Wednesday, March 18, 2009


by Ed Dague Blogs
March 18, 2009

In 1984, in the middle of the strike by technicians at WRGB that would cause me to quit the station, a manager pointed to the strikers walking their picket line and said to me, “Who do these people think they are to attack an institution like Channel Six?” The question really troubled me as it involved the whole concept of ownership. It seemed to me that the traditions and history that had made the station an institution were owned more by the people walking the picket line than by the investment firm that had purchased the station a few months earlier. They weren’t attacking the institution, I thought. They were the institution.

There is an inherent conflict in the whole business of broadcasting. Capitalists buy stations to make a profit. Their interest is in squeezing the largest possible profit out of any station operation. They have a government granted monopoly on a broadcast frequency but no real obligations attached to it. Capitalism requires owners to minimize their contributions to the public good in order to maximize their profits. Greed trumps public needs and interests all across broadcasting but I know of no better way to structure things.

What many don’t know is the amount of money that was involved in local TV broadcasting at its peak. It stunned my lawyer and me when we confronted it twenty-five years ago. “I can’t let Dague go across town,” the WRGB general manager told my lawyer. “He could take three, maybe even four rating points with him, which is over a million and a half dollars a year and I can’t let that happen.” It turned out that in 1984, each Nielsen rating point in a local newscast represented over $450,000 in potential annual revenue. WRGB was paying me about $40-thousand a year.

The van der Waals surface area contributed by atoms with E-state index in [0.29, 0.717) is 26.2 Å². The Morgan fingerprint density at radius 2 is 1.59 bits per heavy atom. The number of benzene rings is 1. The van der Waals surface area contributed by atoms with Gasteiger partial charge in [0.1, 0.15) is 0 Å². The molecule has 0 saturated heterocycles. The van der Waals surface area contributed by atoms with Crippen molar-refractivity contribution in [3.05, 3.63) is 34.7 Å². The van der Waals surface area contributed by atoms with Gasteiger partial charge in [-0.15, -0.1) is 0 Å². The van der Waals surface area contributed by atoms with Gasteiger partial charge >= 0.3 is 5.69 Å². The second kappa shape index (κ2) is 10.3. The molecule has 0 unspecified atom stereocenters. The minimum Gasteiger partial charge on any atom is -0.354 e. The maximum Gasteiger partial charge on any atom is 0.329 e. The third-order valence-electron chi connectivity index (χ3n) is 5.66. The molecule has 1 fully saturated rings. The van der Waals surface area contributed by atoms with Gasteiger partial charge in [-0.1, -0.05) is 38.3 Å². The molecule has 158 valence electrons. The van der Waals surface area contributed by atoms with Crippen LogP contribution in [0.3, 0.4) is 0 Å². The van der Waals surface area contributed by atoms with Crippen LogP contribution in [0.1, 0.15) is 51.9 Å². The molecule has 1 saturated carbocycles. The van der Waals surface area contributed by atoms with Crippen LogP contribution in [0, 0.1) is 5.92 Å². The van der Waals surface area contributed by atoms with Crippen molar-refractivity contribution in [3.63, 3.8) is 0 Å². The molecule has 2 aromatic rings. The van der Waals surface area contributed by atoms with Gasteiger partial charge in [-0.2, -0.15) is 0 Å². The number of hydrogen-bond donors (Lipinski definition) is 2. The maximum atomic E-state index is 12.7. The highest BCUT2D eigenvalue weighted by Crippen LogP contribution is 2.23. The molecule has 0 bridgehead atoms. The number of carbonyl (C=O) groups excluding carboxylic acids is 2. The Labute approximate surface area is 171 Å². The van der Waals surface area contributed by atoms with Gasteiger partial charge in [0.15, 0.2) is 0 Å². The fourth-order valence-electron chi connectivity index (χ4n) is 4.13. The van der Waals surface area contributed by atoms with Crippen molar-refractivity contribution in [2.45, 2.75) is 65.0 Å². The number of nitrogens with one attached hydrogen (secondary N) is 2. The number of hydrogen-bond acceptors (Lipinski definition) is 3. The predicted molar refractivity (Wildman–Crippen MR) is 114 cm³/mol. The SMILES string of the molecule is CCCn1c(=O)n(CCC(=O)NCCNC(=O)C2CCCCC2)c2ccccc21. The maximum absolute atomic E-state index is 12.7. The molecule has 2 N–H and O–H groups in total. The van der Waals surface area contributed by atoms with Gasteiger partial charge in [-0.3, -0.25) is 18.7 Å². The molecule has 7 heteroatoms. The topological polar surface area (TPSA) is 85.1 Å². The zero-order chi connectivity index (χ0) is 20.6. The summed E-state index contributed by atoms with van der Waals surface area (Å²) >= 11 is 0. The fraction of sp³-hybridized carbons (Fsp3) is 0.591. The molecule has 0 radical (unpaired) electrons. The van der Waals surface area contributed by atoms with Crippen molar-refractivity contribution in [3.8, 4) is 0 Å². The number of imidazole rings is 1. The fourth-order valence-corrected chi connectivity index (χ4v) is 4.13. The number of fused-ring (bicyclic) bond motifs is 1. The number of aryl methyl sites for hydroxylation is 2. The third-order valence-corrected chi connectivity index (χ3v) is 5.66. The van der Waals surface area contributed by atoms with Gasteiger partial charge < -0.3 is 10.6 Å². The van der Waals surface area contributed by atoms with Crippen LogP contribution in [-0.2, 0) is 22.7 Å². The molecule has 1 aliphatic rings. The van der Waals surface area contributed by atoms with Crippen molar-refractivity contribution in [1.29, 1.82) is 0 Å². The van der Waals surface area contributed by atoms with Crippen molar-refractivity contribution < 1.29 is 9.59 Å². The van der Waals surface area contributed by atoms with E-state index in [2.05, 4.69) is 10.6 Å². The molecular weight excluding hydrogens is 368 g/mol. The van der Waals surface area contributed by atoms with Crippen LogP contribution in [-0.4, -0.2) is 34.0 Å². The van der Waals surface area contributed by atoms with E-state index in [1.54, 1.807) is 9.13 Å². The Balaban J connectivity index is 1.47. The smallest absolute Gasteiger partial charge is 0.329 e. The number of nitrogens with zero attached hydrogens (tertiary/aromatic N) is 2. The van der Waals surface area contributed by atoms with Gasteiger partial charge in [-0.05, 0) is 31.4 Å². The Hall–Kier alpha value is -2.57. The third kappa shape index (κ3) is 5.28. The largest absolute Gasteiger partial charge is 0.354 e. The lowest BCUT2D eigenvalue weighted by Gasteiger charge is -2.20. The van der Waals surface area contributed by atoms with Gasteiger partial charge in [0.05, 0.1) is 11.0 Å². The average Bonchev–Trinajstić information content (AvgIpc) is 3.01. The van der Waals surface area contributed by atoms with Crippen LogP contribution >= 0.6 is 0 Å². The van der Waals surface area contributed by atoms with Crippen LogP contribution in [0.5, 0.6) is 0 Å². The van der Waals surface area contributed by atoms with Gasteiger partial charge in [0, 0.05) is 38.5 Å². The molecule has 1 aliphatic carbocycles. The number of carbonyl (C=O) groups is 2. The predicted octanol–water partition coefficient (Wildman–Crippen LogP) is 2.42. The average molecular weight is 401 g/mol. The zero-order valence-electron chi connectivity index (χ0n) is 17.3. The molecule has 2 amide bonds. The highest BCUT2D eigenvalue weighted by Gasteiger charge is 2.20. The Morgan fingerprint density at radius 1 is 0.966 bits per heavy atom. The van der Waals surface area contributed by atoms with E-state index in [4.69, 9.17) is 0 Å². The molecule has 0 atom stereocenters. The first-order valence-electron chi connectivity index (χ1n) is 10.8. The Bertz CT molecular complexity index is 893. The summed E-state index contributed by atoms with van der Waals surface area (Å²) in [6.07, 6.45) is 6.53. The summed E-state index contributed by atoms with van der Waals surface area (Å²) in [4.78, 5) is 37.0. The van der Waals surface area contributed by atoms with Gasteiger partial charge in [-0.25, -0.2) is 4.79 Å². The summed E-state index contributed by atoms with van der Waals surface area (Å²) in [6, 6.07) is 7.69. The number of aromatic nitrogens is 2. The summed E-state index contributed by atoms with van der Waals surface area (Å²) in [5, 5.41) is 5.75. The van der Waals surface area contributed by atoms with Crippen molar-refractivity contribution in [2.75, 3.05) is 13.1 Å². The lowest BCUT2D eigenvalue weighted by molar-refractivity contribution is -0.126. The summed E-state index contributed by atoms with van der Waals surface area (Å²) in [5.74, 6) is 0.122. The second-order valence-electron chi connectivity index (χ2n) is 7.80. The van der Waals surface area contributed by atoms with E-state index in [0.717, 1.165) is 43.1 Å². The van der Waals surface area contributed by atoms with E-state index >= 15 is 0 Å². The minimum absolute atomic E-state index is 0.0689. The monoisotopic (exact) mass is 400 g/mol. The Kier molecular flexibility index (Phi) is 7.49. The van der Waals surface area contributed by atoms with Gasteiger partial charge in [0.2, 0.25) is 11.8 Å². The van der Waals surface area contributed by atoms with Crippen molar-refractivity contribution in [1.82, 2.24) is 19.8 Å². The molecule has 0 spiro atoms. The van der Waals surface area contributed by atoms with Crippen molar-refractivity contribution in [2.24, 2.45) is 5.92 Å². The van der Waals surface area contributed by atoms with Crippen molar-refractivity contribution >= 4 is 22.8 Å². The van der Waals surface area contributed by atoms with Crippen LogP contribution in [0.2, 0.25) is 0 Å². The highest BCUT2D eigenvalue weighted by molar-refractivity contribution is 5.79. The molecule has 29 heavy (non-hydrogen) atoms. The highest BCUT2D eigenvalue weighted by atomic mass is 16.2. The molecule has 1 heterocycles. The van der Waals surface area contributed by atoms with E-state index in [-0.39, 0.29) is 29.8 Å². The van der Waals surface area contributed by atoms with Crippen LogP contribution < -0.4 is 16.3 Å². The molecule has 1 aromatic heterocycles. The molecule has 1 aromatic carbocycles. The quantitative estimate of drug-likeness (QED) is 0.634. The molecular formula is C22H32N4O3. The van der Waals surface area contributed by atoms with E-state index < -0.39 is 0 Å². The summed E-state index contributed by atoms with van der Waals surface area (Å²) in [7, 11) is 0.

Back then, when the top local newscasts consistently got double-digit ratings, a station manager could imagine losing three or four rating points. Today, that could be the station’s entire audience. Stations now have competition for viewers from the Internet and cable and the whole business has changed. No newscast can draw a twenty plus rating these days.

I have no idea what an individual rating point is worth to a station today. But, there is no question that the profits have diminished greatly. So has the quality of the contribution to the public good. It has to be terribly frustrating for the reporters and producers who still have jobs. My guess is that it troubles many of the managers as well. They understand what has happened to the quality of their effort but they dare not talk about it.

It is difficult to argue against profit in America. It is dangerous to question the prevailing concepts of ownership or to challenge anyone’s right to maximize profit in a free market. My first experience with those truths came in 1970 when I objected to General Electric Broadcasting’s decision to break precedent and air political commercials during newscasts. I wanted to take my case to the FCC but was told that any letter to them from me would cost me my job. So, I went along with it and produced the first newscast in town carrying a political commercial — for Nelson Rockefeller. Now, of course, political ads routinely pollute newscasts. There was a time when a candidate had to make actual news or grant an interview to get a message into a newscast. Now, anybody can buy their way on and never be interviewed. Maybe that is part of the reason why the viewers left.

Copyright Capital Newspapers Division of The Hearst Corporation


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